Govt Plan Leads To Privatisation Of Water
“The idea behind the introduction of the farm ponds, which are getting constructed at a fast rate, was to collect rainwater that would otherwise have flowed out of the field,” said Kale. “
“However, the problem really began with the privatisation of water,” said Kale. “Many big and resource-rich landholders started heavily extracting the groundwater and storing that in their personal ponds.”
The pond programme was primarily conceived to provide water for cash crops, such as grapes, pomegranates and sugarcane. Nashik, touted as India's grape heartland, with its vineyards and wineries, accounts for 80% of Maharashtra’s grapes, which require a lot of water.
A 2017 commentary by Kale said the programme had failed to harvest rain water, and farm ponds accentuated the water crisis by using impervious plastic as lining, which stopped the recharge of groundwater.
“In practice, it is impossible to find a functioning farm pond where rainwater is collected and stored,” wrote Kale in the 2017 commentary, published in the Economic and Political Weekly.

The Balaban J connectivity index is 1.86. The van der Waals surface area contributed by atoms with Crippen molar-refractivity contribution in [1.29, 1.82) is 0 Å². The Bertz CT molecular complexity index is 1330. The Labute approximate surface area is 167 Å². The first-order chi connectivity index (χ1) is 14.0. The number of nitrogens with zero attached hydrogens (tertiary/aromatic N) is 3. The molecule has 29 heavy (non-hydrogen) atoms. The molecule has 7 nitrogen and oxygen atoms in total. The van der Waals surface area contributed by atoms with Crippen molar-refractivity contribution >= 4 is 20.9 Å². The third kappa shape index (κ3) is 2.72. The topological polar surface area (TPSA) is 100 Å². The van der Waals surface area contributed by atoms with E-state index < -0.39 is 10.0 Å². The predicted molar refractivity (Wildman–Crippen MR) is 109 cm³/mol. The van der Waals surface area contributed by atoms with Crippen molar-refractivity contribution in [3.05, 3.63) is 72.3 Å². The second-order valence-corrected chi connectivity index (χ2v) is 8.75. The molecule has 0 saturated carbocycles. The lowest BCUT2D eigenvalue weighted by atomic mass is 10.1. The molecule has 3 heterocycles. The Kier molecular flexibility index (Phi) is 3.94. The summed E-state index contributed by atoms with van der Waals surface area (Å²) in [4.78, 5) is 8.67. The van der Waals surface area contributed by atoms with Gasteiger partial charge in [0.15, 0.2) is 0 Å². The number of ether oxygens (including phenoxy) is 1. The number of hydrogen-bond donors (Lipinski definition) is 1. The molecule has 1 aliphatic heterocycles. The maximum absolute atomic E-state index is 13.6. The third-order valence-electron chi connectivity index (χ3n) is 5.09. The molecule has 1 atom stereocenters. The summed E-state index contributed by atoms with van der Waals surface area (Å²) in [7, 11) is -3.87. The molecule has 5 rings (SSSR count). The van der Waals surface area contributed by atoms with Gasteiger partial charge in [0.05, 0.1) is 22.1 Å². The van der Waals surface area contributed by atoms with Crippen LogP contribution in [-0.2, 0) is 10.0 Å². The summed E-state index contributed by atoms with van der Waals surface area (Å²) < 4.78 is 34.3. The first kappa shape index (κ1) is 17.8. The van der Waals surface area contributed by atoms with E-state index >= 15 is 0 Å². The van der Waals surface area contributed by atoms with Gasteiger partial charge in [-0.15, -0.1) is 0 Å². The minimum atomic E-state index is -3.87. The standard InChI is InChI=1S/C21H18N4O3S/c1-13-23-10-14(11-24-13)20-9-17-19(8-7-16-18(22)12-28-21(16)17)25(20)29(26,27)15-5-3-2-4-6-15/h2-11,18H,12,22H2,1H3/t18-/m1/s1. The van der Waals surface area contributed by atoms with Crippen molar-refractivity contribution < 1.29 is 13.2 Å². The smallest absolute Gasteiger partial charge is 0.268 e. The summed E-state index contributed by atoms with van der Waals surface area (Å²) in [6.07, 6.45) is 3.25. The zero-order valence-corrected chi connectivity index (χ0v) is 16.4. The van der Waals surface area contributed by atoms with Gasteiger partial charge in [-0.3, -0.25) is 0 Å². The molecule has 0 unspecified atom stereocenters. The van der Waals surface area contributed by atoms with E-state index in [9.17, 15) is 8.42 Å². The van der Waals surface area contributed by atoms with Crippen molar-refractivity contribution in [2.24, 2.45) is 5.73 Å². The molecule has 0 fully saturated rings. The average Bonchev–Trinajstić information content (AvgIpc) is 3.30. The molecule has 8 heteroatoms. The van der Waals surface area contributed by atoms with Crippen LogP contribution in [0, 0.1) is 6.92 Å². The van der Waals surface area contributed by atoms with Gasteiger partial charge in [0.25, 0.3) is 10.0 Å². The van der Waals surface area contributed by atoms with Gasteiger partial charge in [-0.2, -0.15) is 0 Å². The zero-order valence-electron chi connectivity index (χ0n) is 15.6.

“In fact, in direct contradiction to the purpose of building such ponds, most of the farm pond owners still extract groundwater from dug wells and borewells and then store it in the same farm ponds,” wrote Kale. “Therefore, farm ponds have become the new way for groundwater extraction and have increased the competition amongst farmers to further extract groundwater.”
The Videos That Made No Difference
During a particularly severe drought in 2019, the Maharashtra government sent more tankers into rural parts than it ever had. Indeed, across India, water tankers continue to be a lifeline for parched villages.
But Jhole's hamlet of Mahadarwaja Pada, one of many tribal-dominated areas of Trimbakeshwar taluka, has never received a tanker, even during the peak drought season.
"Nobody knew that we also existed before that video went viral, forcing the (environment) minister to come to our village,” said Sampat Chale, a rice farmer with a three-acre farm. “But that doesn't mean we were not running here and there to get a water connection to our village.”
Chale, who lives in Metghar village, recalled repeatedly raising the issue of water scarcity at the village council but with no success.
“I myself had made several videos (one of them is here) of women walking and going down the well to get water and uploaded them on Facebook hoping that someone would notice and try to resolve our issue,” said Chale.
Locals alleged hostility from village council officials and those from the government who visited their hamlet in April 2022.
“They started questioning the women, asking them why they did not use a nearby well (instead of making the 2.5-km trek),” said Manabai Jhole, from Mahadarwaja Pada. “We didn't because a cow’s dead body was lying inside. Then the officials asked us, 'where are the bones?' That's how they have always talked with us.”